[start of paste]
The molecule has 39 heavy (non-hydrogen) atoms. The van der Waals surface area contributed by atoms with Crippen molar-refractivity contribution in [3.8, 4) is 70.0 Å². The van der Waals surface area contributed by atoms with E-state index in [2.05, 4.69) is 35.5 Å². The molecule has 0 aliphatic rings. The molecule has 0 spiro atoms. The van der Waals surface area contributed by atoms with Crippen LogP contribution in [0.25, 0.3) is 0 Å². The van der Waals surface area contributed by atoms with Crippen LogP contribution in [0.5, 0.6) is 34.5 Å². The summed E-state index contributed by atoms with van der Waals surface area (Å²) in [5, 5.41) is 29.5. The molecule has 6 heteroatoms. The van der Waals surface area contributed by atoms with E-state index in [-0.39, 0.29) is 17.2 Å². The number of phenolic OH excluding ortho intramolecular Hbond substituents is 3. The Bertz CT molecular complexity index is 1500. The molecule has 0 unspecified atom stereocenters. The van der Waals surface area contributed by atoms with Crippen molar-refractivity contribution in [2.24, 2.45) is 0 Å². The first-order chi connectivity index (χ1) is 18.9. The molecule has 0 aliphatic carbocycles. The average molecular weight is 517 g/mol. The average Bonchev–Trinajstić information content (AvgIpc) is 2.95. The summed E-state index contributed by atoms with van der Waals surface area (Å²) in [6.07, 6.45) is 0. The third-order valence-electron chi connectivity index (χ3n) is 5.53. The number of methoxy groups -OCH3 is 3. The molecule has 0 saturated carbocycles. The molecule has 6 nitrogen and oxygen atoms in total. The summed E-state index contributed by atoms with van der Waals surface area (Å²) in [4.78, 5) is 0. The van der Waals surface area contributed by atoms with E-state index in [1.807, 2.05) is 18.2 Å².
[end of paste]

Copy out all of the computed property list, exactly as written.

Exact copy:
The molecule has 39 heavy (non-hydrogen) atoms. The van der Waals surface area contributed by atoms with Crippen molar-refractivity contribution in [3.8, 4) is 70.0 Å². The van der Waals surface area contributed by atoms with E-state index in [2.05, 4.69) is 35.5 Å². The molecule has 0 aliphatic rings. The molecule has 0 spiro atoms. The van der Waals surface area contributed by atoms with Crippen LogP contribution in [0.25, 0.3) is 0 Å². The van der Waals surface area contributed by atoms with Crippen LogP contribution in [0.5, 0.6) is 34.5 Å². The summed E-state index contributed by atoms with van der Waals surface area (Å²) in [5, 5.41) is 29.5. The molecule has 6 heteroatoms. The van der Waals surface area contributed by atoms with E-state index in [-0.39, 0.29) is 17.2 Å². The number of phenolic OH excluding ortho intramolecular Hbond substituents is 3. The Bertz CT molecular complexity index is 1500. The molecule has 0 unspecified atom stereocenters. The van der Waals surface area contributed by atoms with Crippen molar-refractivity contribution in [2.24, 2.45) is 0 Å². The first-order chi connectivity index (χ1) is 18.9. The molecule has 0 aliphatic carbocycles. The average molecular weight is 517 g/mol. The average Bonchev–Trinajstić information content (AvgIpc) is 2.95. The summed E-state index contributed by atoms with van der Waals surface area (Å²) in [6.07, 6.45) is 0. The third-order valence-electron chi connectivity index (χ3n) is 5.53. The number of methoxy groups -OCH3 is 3. The molecule has 0 saturated carbocycles. The molecule has 6 nitrogen and oxygen atoms in total. The summed E-state index contributed by atoms with van der Waals surface area (Å²) in [4.78, 5) is 0. The van der Waals surface area contributed by atoms with E-state index in [1.807, 2.05) is 18.2 Å².